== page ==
The ecosystem of European start-ups is running fast, however, Europe still needs a united political action to close the gap with the USA and record-breaking Asia.
Above all, greater harmonization of regulations at the European level is of crucial importance. This means that the European regulator should take a univocal and focused position in favour of start-ups, with specific rules that apply to all EU countries. The European approach must change. We don’t need a deluge of funds, rather, we need to take risks, focusing on start-up companies that are more likely to become scale-ups and then unicorns. To identify them, one must look at the quality of their management: they need to have an international mindset, in order to attract significant funding from foreign countries.
In this way we will be able to cancel the structural delay of Europe, which does not depend on lesser entrepreneurial skills, nor on the lack of advanced technologies. Rather, it depends on the features of the Old Continent: a jumble of independent cultures and autonomous States, where every growth-aiming start-up must test its business model in each country’s market. In order to have a similar base to that of the USA, a start-up would have to extend its range of action to the whole of the European Union. Which is, clearly, a complicated undertaking.
That the European universe of unicorns is increasingly populated and is growing at a frenzied pace – as noted in the report by McKinsey “Europe’s start-up ecosystem: Heating up, but still facing challenges” – is something that we need to celebrate. In recent years, the number of European unicorns has increased significantly, as has the pace at which they are created: of the 99 VC-backed start-ups which have so far become unicorns, 14 “transformed” in 2019. This list includes well-known international names, such as the German digital bank N26, the French virtual healthcare scheduling service Doctolib and the Lithuanian second-hand clothes marketplace Vinted.
However, on average, European start-ups are still the least present in the global arena and receive the least funding. Besides, European start-ups have a lower chance to complete their life cycle – be it getting C funding rounds (that turn start-ups into scale-ups), going public or being sold.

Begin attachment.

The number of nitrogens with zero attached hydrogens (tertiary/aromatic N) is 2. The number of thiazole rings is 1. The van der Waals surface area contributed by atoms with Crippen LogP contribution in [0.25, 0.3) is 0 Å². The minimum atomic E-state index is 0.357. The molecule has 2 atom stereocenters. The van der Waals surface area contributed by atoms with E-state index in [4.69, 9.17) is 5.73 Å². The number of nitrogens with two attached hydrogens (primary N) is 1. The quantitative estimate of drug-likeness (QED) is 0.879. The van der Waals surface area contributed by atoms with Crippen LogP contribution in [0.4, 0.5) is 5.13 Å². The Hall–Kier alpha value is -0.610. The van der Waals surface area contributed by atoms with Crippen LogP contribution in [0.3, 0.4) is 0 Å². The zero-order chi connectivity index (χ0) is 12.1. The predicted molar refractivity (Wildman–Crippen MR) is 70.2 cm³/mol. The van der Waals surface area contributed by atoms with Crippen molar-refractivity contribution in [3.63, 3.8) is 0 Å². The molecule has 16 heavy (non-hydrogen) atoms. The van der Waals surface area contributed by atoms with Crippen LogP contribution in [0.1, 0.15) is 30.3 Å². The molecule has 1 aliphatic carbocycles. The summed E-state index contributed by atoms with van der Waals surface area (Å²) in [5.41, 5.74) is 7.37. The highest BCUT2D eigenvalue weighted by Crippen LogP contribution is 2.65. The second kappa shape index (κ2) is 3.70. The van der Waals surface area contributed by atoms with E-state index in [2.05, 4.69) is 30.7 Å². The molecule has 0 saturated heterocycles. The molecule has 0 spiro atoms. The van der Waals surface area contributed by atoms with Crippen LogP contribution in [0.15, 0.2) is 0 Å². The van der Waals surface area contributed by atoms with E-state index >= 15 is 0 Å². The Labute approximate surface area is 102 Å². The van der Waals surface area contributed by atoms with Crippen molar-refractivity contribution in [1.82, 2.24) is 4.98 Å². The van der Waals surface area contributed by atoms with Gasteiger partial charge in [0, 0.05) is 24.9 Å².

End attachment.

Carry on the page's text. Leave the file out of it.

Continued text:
Europe generates 36% of all start-ups, but only 14% of unicorns. By comparison, 45% of global start-ups and 50% of unicorns come from the USA, while Asia produces 17% of start-ups and 33% of unicorns. In proportion to population and GDP, the number of European start-ups in their seed phase amounts to 40% of US start-ups.
Historically, the European ecosystem has been less effective than the American one in driving start-up companies to the advanced stages of their development. Studying the start-ups that received seed or angel funding between 2009 and 2014, McKinsey noted that, on average, European start-ups were 30% less likely of being involved in exit operations than start-ups that raised early stage funding in the USA in the same years. This does not mean that their default rate is higher, but just that, at some point, European start-ups stopped growing. And this is precisely the point: businesses are good, but they remain small.
The explanation lies in the fact that Europe’s internal value pool is highly fragmented: the Continent has formally demolished its borders and opened its markets, but it is still a melting pot of different countries with many languages, cultures and governments. This has profound effects on the focus that start-ups must have especially in the first years of their life.
For example, customer behaviours vary among countries, which means that companies have to adapt their brand, marketing policy, sales channels to each of them. Even the simple fact that we are addressing peoples with different languages and cultures (also in terms of consumption and payment habits) means that start-ups need to make a huge effort to think of a new business model for each country. This greatly amplifies costs and time-consuming activities, especially if compared to the actions required to develop a start-up business in the US market. Further complications arise from the European regulatory landscape, which has been simplified, but is still stricter and more fragmented than that of the United States. “There is also a wide range of variability across industries and vertical regulations,” as stated in the Repot by McKinsey.
In order to get USA-like evaluations, European start-ups should in fact start a journey towards internationalization, expanding rapidly and simultaneously in 28 heterogeneous countries. But this is often too expensive, and hence many start-ups choose to give up growth. Even if they might be better than others. All of this could change if institutions finally started to work at a unification.